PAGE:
Exporting database data to a file

Today’s post is about a real world use case scenario. In our story, there is a 3-tier application that uses a SQL server as a backend. The developer is tasked to provide ability that copies certain customer information from the database to the text file on a daily basis.
There are multiple solutions to this problem. The most obvious one would be to create a small utility that would connect to the database, extract the data using ADO.NET, and then write the data to the text file. The windows task scheduler would take care of the daily scheduling. There is nothing wrong with this approach except, that it is not the quickest and the least error prone one.

Alternatively, we could tap into the power of SQL server to perform the entire job for us without any external application interaction. SQL server comes with a utility called bcp whose sole purpose is to copy the data between a database and a file in a user-specified format. bcp can copy a table, view, or a SQL query result set.
Lets go back to our example where we needed to copy the customer data from the database to the text file. We are going to attack this problem by creating a store procedure:

-- Configure the databse for output
EXEC master.dbo.sp_configure 'show advanced options', 1
RECONFIGURE
EXEC master.dbo.sp_configure 'xp_cmdshell', 1
RECONFIGURE
declare @sql varchar(100)
select @sql = 'bcp "SELECT * from Northwind.dbo.Customers where BirthDate > 1/1/1980" queryout "C:CustomerInfo.txt" -w -T -S'+ @@servername
EXEC xp_cmdshell @sql
-- Return the database configuration back to its original state
EXEC master.dbo.sp_configure 'show advanced options', 1
RECONFIGURE
EXEC master.dbo.sp_configure 'xp_cmdshell', 0
RECONFIGURE

On the first five lines (1-5) we are preparing the database for the data output . The real magic starts on the line number 7. Here we are calling the bcp utility with few arguments.
The first argument (SELECT * from Northwind.dbo.Customers where BirthDate > 1/1/1980) is a query that returns all customers who were born after 1/1/1980. Note the syntax for the table name. It is prefixed by the table owner (dbo) which is prefixed by the database name (Northwind).
The second argument (queryout) is telling the bcp to bulk copy the data.
The third argument (C:CustomerInfo.txt) is the file and folder location of the output file. The folder must exist, but file does not. If it does, it will be overwritten.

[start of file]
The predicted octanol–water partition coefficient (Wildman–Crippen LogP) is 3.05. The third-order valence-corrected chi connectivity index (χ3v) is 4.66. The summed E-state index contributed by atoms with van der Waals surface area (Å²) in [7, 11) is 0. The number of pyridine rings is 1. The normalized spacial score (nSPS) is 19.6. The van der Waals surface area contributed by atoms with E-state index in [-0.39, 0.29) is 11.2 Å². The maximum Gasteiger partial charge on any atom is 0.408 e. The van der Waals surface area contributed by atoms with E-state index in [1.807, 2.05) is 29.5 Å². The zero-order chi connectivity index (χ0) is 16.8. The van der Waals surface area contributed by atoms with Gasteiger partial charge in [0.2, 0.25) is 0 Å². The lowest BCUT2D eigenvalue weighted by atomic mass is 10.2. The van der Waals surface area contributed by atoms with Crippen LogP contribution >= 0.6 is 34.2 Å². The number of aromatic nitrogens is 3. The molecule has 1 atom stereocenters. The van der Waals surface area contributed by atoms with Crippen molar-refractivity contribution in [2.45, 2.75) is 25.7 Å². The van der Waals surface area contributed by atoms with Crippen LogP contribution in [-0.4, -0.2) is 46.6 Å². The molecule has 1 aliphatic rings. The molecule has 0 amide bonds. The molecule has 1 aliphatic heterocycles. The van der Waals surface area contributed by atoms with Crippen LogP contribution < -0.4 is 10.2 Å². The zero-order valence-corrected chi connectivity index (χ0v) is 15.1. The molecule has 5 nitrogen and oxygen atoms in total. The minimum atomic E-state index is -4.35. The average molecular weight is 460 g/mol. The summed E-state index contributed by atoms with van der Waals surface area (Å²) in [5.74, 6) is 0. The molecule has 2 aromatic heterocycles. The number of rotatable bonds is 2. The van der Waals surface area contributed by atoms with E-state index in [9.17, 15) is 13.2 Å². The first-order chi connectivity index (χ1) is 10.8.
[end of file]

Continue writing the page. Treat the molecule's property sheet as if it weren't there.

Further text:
The -w argument tells bcp to perform the bulk copy using database data types of the data for noncharacter data, and Unicode characters for character data.
The -T argument tells the bcp to connect using secure trusted connection of the network user. Therefore, it is not needed to specify user credentials.
The -S argument stands for server name and it must be followed by the server name. In our case it is @@servername system variable. @@servername returns the name of the local server running the SQL server.
On the line 8 we spawn a windows command shell passing it our string that will invoke the bcp with its arguments.
Once the bcp has executed, we return the database state back to its original state as described on lines 1- through 13.
The bcp utility has many more options that are documented here.

With only few lines we were able to accomplish our task of copying data from the database to a file. There is only one item that we have not addressed yet. The process needs to be run daily. We can accomplish this by creating a new job in SQL Server Agent.

This will open New Job dialog that contains several pages that may be configured. The Steps and the Schedule are the only relevant to us. Since the Schedule is self explanatory, we will skip its details. The Steps is the page we are more interested in. Every job can have multiple steps. Our example is simple and therefore has only one step. We are going to create a new step by clicking the New button on the Steps page to open a new step dialog. Choose Transact-SQL script (T-SQL) for the Type. In a Database drop down list, select the appropriate database. The Command field needs to have the call to our store procedure that we have created above.

At this point the Steps page is complete.
Our job is also complete provided we have already configured the job schedule.

Conclusion
SQL server is a powerful application that can save hours of development time. Copying data to a file is a prime example of it. Next time you need to perform some data manipulation, think about doing it in the SQL server. If not sure if it can be done, talk your DBA.

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